How to write UI text
Copy and messaging are meaningful aspects of the GitLab experience and the conversation with our users.
The copy for GitLab is clear and direct. We strike a balance between professional and friendly. We can empathize with users (such as celebrating completing all items on the To-Do List) while remaining respectful to the importance of their work. We are a trusted, friendly, helpful, and understanding coworker.
When you author UI text, consider the following tenets.
Consistency is key
If you're deciding between being consistent with other language on the same screen, or following the latest style guidance, go with consistency.
A page that mixes phrasing is harder for users to parse and looks unprofessional.
If the text on a page doesn't match the latest guidance, or is inconsistent, create a merge request, open an issue, or ping the Papercuts team.
How to be consistent
To be consistent, follow style guidance in this order:
- For specific terms, use the technical writing word list.
- For component-specific guidance, use the Pajamas page for each component.
- For general guidance, use the technical writing style guide.
If you have questions, ask a technical writer.
For clear and consistent communication, it’s important to always use correct terminology.
You can find most terms in the word list that's maintained by the Technical Writing team. If you do not see the term you need, open a merge request to add it, or contact a technical writer for assistance.
- Search the product for the term before creating a new term.
- Be extremely cautious when using jargon and colloquialisms. They can confuse new users and cause problems with internationalization.
- Consider screen readers and their ability to interpret non-standard terminology.
Users will skim content, rather than read text carefully. Copy should be concise and short whenever possible. A long message or label indicates a design that might need improvement.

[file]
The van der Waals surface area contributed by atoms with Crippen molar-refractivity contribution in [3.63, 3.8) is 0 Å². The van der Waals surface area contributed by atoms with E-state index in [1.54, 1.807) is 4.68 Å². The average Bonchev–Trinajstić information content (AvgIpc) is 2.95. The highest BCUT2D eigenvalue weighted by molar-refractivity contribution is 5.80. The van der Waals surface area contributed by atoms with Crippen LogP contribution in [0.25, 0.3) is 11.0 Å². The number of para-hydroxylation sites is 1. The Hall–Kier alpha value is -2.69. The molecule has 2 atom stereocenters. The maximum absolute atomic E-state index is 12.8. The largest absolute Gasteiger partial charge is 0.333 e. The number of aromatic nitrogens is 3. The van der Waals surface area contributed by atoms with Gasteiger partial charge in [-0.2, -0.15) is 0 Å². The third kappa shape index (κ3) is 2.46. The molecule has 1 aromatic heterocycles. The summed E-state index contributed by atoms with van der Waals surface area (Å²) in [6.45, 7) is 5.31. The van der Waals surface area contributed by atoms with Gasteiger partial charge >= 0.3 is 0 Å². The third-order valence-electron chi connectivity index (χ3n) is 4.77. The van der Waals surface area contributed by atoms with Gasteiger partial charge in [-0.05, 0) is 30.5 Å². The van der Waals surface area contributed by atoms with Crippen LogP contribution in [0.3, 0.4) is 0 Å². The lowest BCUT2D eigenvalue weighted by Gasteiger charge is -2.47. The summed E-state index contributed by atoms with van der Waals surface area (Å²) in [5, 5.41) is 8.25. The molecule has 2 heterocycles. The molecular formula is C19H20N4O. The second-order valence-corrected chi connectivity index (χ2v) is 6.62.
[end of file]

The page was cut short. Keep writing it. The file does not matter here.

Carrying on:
When familiar with a web app, users rely on muscle memory and may read even less when moving quickly. A good experience should quickly orient a user, regardless of their experience, to the purpose of the current screen. Understanding should happen without the user having to consciously read long strings of text.
In general, text is burdensome and adds cognitive load. This load is even more pronounced in a powerful productivity tool such as GitLab. We shouldn’t rely on words to explain the purpose of a screen. Instead, the current navigation and composition of on-screen elements should get the user 95% there, with the remaining 5% being specific elements such as text.
Brevity is especially important for:
- Button text
- Field labels
- Error messages
For each of these content types, look for ways you might rephrase text that seems too long. Also, eliminate unnecessary phrases like “in order to” and extra articles like “the” when they don’t add clarity.
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When extra words provide clarity
Sometimes an extra word or two are required for clarity.
For example, if the context clearly refers to the object, you can use a verb or adjective by itself.
If the context isn’t clear enough, use an object.
Clear error messages
When something goes wrong, it's important for us to be clear about what happened, why it happened, and what the next steps to take may be. Vague messages frustrate users and can even block them from completing their task.
When writing an error message, leave out extraneous words like "sorry" and "please." This makes errors easier to read and understand.
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When users engage with our product, they’re focused on getting tasks done, thinking first in terms of the problem they’re trying to solve, and then how to solve it. Objective-focused content that starts with the task first and then offers the solution can make it easier for users to quickly find and understand the information they need.
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